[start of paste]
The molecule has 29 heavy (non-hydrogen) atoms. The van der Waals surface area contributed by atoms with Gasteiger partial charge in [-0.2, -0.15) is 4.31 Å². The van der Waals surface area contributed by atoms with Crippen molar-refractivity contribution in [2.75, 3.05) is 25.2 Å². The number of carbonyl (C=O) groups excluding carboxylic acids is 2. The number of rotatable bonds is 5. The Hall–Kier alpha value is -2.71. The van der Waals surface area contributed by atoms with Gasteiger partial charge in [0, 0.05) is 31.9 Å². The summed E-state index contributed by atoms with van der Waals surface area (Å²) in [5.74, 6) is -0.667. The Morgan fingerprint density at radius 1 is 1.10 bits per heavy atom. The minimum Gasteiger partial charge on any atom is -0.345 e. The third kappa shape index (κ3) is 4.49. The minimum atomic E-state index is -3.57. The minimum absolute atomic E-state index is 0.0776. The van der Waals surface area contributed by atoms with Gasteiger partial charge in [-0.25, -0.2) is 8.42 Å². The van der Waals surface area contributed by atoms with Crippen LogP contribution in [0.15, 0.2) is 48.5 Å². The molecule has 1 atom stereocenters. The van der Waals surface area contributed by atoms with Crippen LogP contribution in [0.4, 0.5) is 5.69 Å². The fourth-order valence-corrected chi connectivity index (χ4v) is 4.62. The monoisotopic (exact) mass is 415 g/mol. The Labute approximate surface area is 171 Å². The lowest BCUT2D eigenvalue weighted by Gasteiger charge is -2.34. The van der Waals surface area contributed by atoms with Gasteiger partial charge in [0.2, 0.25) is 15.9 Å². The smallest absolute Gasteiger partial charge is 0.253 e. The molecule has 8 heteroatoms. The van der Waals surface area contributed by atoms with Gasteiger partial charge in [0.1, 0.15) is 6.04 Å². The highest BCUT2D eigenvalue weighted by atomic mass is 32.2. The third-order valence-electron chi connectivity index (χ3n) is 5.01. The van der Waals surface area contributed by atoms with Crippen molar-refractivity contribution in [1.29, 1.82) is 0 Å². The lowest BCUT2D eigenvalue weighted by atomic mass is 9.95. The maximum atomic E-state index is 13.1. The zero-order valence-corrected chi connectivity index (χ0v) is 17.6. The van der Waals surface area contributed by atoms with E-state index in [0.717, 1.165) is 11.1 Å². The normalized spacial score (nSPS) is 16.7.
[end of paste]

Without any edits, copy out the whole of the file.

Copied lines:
The molecule has 29 heavy (non-hydrogen) atoms. The van der Waals surface area contributed by atoms with Gasteiger partial charge in [-0.2, -0.15) is 4.31 Å². The van der Waals surface area contributed by atoms with Crippen molar-refractivity contribution in [2.75, 3.05) is 25.2 Å². The number of carbonyl (C=O) groups excluding carboxylic acids is 2. The number of rotatable bonds is 5. The Hall–Kier alpha value is -2.71. The van der Waals surface area contributed by atoms with Gasteiger partial charge in [0, 0.05) is 31.9 Å². The summed E-state index contributed by atoms with van der Waals surface area (Å²) in [5.74, 6) is -0.667. The Morgan fingerprint density at radius 1 is 1.10 bits per heavy atom. The minimum Gasteiger partial charge on any atom is -0.345 e. The third kappa shape index (κ3) is 4.49. The minimum atomic E-state index is -3.57. The minimum absolute atomic E-state index is 0.0776. The van der Waals surface area contributed by atoms with Gasteiger partial charge in [-0.25, -0.2) is 8.42 Å². The van der Waals surface area contributed by atoms with Crippen LogP contribution in [0.15, 0.2) is 48.5 Å². The molecule has 1 atom stereocenters. The van der Waals surface area contributed by atoms with Crippen LogP contribution in [0.4, 0.5) is 5.69 Å². The fourth-order valence-corrected chi connectivity index (χ4v) is 4.62. The monoisotopic (exact) mass is 415 g/mol. The Labute approximate surface area is 171 Å². The lowest BCUT2D eigenvalue weighted by Gasteiger charge is -2.34. The van der Waals surface area contributed by atoms with Gasteiger partial charge in [0.2, 0.25) is 15.9 Å². The smallest absolute Gasteiger partial charge is 0.253 e. The molecule has 8 heteroatoms. The van der Waals surface area contributed by atoms with Gasteiger partial charge in [0.1, 0.15) is 6.04 Å². The highest BCUT2D eigenvalue weighted by atomic mass is 32.2. The third-order valence-electron chi connectivity index (χ3n) is 5.01. The van der Waals surface area contributed by atoms with Crippen molar-refractivity contribution in [1.29, 1.82) is 0 Å². The lowest BCUT2D eigenvalue weighted by atomic mass is 9.95. The maximum atomic E-state index is 13.1. The zero-order valence-corrected chi connectivity index (χ0v) is 17.6. The van der Waals surface area contributed by atoms with E-state index in [0.717, 1.165) is 11.1 Å². The normalized spacial score (nSPS) is 16.7.